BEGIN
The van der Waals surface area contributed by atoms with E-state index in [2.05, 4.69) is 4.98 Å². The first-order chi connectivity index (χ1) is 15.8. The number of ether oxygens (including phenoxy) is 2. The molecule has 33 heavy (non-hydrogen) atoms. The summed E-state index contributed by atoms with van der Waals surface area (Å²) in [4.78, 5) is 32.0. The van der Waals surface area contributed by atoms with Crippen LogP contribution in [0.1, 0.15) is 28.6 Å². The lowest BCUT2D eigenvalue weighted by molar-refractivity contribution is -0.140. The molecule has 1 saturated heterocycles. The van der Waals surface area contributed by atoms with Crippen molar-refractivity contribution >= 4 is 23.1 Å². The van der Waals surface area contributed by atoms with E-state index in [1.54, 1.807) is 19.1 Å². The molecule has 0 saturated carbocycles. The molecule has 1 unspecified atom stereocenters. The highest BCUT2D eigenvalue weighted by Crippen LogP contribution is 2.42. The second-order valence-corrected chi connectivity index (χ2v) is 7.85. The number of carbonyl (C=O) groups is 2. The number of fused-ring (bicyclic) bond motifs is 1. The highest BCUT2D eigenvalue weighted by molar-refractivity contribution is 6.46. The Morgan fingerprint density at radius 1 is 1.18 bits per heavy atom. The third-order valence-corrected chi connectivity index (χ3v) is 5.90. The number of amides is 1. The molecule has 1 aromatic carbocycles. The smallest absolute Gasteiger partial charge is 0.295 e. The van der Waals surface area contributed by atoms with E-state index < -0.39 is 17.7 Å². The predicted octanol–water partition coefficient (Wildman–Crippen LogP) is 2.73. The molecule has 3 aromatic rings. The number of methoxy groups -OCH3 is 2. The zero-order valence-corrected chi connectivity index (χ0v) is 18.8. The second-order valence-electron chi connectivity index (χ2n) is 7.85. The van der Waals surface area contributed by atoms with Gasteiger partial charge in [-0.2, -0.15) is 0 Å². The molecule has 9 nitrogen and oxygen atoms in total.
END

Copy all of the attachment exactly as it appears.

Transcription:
The van der Waals surface area contributed by atoms with E-state index in [2.05, 4.69) is 4.98 Å². The first-order chi connectivity index (χ1) is 15.8. The number of ether oxygens (including phenoxy) is 2. The molecule has 33 heavy (non-hydrogen) atoms. The summed E-state index contributed by atoms with van der Waals surface area (Å²) in [4.78, 5) is 32.0. The van der Waals surface area contributed by atoms with Crippen LogP contribution in [0.1, 0.15) is 28.6 Å². The lowest BCUT2D eigenvalue weighted by molar-refractivity contribution is -0.140. The molecule has 1 saturated heterocycles. The van der Waals surface area contributed by atoms with Crippen molar-refractivity contribution >= 4 is 23.1 Å². The van der Waals surface area contributed by atoms with E-state index in [1.54, 1.807) is 19.1 Å². The molecule has 0 saturated carbocycles. The molecule has 1 unspecified atom stereocenters. The highest BCUT2D eigenvalue weighted by Crippen LogP contribution is 2.42. The second-order valence-corrected chi connectivity index (χ2v) is 7.85. The number of carbonyl (C=O) groups is 2. The number of fused-ring (bicyclic) bond motifs is 1. The highest BCUT2D eigenvalue weighted by molar-refractivity contribution is 6.46. The Morgan fingerprint density at radius 1 is 1.18 bits per heavy atom. The third-order valence-corrected chi connectivity index (χ3v) is 5.90. The number of amides is 1. The molecule has 1 aromatic carbocycles. The smallest absolute Gasteiger partial charge is 0.295 e. The van der Waals surface area contributed by atoms with E-state index < -0.39 is 17.7 Å². The predicted octanol–water partition coefficient (Wildman–Crippen LogP) is 2.73. The molecule has 3 aromatic rings. The number of methoxy groups -OCH3 is 2. The zero-order valence-corrected chi connectivity index (χ0v) is 18.8. The second-order valence-electron chi connectivity index (χ2n) is 7.85. The van der Waals surface area contributed by atoms with Gasteiger partial charge in [-0.2, -0.15) is 0 Å². The molecule has 9 nitrogen and oxygen atoms in total.